Reviews 2

Choice Review

Scholars familiar with earlier textbooks by Koppel Pinson and Gordon Craig will welcome the arrival of a new cultural-intellectual history of modern Germany since 1815. Tipton (economics and political science, Univ. of Sydney) approaches modern German history through the lens of a complex social history focusing on generational changes. Rather than a biological definition, Tipton emphasizes "distinctive shared experiences, perceptions, and modes of expression." Tipton's underlying assumption rests on history as driven by largely irrational factors reflecting the changing expectations and experiences of each generation. He integrates forms of artistic expression; changes in literature, philosophy, music, science, and economics; and film and television in a fashion that will remind some of Hermann Glaser. Tipton challenges readers with questions and the various interpretations offered by contemporary and classical scholars. Beyond traditional historiographical elements, Tipton includes works by rising new scholars. Even so, there are authors that Tipton regularly leans on, including Hans-Ulrich Wehler and Jrgen Habermas. Specialists will note the absence of several key authors, e.g, Hans-Peter Schwarz and Henning Khler. Overall, Tipton's style will encourage reflection and discussion among undergraduate students. The wealth of material, combined with an inspiring depth and breadth, is highly readable and engaging. ^BSumming Up: Highly recommended. Upper-division undergraduates and above. D. A. Meier Dickinson State University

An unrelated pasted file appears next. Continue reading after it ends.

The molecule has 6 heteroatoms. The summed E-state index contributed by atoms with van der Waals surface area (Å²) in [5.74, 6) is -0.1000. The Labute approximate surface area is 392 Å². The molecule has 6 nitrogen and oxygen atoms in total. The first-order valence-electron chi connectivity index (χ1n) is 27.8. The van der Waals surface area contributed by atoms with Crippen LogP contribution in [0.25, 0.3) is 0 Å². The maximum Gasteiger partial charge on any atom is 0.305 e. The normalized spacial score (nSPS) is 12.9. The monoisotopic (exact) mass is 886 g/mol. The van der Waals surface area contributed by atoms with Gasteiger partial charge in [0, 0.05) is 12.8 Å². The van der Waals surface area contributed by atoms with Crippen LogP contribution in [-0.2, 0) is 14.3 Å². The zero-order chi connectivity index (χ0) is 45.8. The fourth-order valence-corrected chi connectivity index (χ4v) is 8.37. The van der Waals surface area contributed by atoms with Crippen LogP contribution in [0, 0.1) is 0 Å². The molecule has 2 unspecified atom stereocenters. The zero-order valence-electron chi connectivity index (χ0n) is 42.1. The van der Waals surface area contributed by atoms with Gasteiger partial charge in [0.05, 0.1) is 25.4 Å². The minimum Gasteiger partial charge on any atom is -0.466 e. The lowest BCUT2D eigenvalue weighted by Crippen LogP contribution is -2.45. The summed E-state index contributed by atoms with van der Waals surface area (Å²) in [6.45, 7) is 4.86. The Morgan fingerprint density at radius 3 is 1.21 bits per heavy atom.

Choice Review

Scholars familiar with earlier textbooks by Koppel Pinson and Gordon Craig will welcome the arrival of a new cultural-intellectual history of modern Germany since 1815. Tipton (economics and political science, Univ. of Sydney) approaches modern German history through the lens of a complex social history focusing on generational changes. Rather than a biological definition, Tipton emphasizes "distinctive shared experiences, perceptions, and modes of expression." Tipton's underlying assumption rests on history as driven by largely irrational factors reflecting the changing expectations and experiences of each generation. He integrates forms of artistic expression; changes in literature, philosophy, music, science, and economics; and film and television in a fashion that will remind some of Hermann Glaser. Tipton challenges readers with questions and the various interpretations offered by contemporary and classical scholars. Beyond traditional historiographical elements, Tipton includes works by rising new scholars. Even so, there are authors that Tipton regularly leans on, including Hans-Ulrich Wehler and Jrgen Habermas. Specialists will note the absence of several key authors, e.g, Hans-Peter Schwarz and Henning Khler. Overall, Tipton's style will encourage reflection and discussion among undergraduate students. The wealth of material, combined with an inspiring depth and breadth, is highly readable and engaging. ^BSumming Up: Highly recommended. Upper-division undergraduates and above. D. A. Meier Dickinson State University